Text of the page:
Champions for Education: Ruby Payne Edition
The passion that drives the NAESP Pre-K-8 Principals Conference keynote speakers will inspire you.
The NAESP 2020 Pre-K-8 Principals Conference, July 12-14 in Louisville, Kentucky, is the only national elementary and middle-level conference focused on what principals should know and be able to do to drive student success. We’ve lined up topnotch keynote speakers—Ruby Payne and Baruti Kafele.
Over the next few months, we’re giving you the chance to get to know our speakers a little bit better. Find out what makes them passionate about education and where they see the future of education heading. Plus, they’ve shared with us their answers to some rapid-fire questions about what they wanted to be when they grew up, their go-to books, and more.
This edition features Ruby Payne, founder of aha! Process and an author, speaker, publisher, and career educator. Here are her views on addressing emotional poverty, discipline strategies, and which unconventional topic schools should be teaching.
What is emotional poverty? Emotional poverty is when the brain is unintegrated and unregulated, when the inner self is weak, the bonding and attachment is insecure, and the external environment tells you that you are “less than” and “separate from.”
Why aren’t current discipline strategies effective when addressing emotional issues? Many of our current discipline strategies are based upon the idea that the student is basically emotionally healthy and just needs readjustment. However, the emotional responses and behaviors that are occurring in schools now are based upon an emotional injury, which requires a different approach.
What’s the biggest issue facing school leaders today? The incredible demands that are placed upon teachers and students by federal and state policy, some of which are actually psychologically abusive. Kindergarten students should be learning through activity and play. The constant testing and measuring takes away from time to learn. The second issue that is facing many school leaders is the shortage of teachers, particularly in rural areas. The third is the emotional issues that some students and parents are bringing into the campus. The fourth issue is the amount of time that must be spent on compliance, regulatory, and legal issues.
Which educator had the most impact on you during your school years, and why did he or she leave a lasting impression? I was so fortunate to have several. I loved my second grade teacher. Her lipstick and nail polish always matched! When I was a consultant for a regional service center in Texas, I worked for an executive director who was phenomenal. I learned so much from him. He had the ability to identify talent in others and confront issues in a non-offensive way yet speak the truth. He genuinely liked people. He was gifted with political negotiation.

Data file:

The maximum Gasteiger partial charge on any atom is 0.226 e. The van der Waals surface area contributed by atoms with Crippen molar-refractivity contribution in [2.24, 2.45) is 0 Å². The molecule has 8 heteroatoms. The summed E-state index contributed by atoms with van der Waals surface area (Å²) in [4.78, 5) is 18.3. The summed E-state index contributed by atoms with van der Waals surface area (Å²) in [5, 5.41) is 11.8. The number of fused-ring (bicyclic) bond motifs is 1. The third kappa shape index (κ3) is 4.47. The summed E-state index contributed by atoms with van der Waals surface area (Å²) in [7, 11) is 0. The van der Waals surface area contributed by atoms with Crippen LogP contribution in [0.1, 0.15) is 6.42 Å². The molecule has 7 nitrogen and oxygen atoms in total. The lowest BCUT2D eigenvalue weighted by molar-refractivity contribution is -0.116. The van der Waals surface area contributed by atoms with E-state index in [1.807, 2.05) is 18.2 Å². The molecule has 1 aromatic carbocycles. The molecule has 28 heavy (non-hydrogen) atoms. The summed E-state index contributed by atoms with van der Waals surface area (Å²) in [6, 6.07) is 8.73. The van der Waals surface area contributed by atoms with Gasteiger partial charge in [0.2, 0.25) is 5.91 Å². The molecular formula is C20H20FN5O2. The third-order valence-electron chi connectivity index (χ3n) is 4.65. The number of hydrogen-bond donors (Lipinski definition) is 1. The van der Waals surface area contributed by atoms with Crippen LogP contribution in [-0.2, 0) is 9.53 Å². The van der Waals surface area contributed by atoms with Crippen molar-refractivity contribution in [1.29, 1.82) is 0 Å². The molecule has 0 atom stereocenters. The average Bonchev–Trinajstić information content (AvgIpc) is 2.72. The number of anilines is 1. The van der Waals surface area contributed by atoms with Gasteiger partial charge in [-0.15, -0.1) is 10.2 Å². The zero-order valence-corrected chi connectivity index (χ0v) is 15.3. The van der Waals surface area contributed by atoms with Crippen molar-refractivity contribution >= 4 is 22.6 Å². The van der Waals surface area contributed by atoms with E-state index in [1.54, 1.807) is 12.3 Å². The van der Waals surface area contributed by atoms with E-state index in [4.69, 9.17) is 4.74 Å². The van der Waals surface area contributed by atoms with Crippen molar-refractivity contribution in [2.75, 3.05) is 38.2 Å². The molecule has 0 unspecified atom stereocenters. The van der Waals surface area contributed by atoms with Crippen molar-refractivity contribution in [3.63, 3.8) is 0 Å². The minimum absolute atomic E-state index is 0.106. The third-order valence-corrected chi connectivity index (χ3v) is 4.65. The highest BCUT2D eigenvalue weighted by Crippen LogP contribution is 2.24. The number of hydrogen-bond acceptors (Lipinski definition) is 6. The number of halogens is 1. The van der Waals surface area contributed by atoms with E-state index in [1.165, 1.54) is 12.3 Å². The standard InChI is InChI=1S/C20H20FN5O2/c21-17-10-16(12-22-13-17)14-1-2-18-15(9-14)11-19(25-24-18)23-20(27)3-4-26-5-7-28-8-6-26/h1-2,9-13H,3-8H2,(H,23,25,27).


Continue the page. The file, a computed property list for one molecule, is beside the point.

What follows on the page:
When you were a child, what did you want to be when you grew up? A teacher. Always a teacher. I would line up my dolls and play with them.
What was your favorite book as a child? As an adult? I loved to read. I did not have a favorite book. I loved mysteries and good literature and still do. I still read about 200-300 books a year. The recent book Educated really struck a chord with me. Probably my favorite book right now is 12 Rules for Life by Jordan Peterson.
What unconventional topic do you wish students could learn as a subject in school, and why? I wish we would teach students about food—cooking, baking, etc. It is such a fabulous way to learn math, but more important, it is a lifelong skill and understanding. It is a bonding activity. In the mid-1970s, three courses were taken out of high schools that have impacted our country significantly; we took out home and family living, personal finance, and food and nutrition. Those courses were replaced with STEM courses. The understanding was that the parents would teach those things to their children. Now, 45 years later, we are seeing the impact in America of not having those courses.
What She’ll Speak About at #NAESP20
Recognized internationally for her work, Payne has helped students and adults of all economic backgrounds achieve academic, professional, and personal success.
Payne will present an eye-opening keynote on schools trying to address emotional issues with discipline strategies and why it might not be working. Social and emotional learning programs are critical for addressing emotional challenges, but we must also rethink our discipline procedures and policies. Her keynote address will be based on her new book Emotional Poverty in All Demographics, exploring the concepts and providing understanding, tools, and strategies that are more effective that those currently in use in most classrooms.
To learn more about Payne, visit the conference website.
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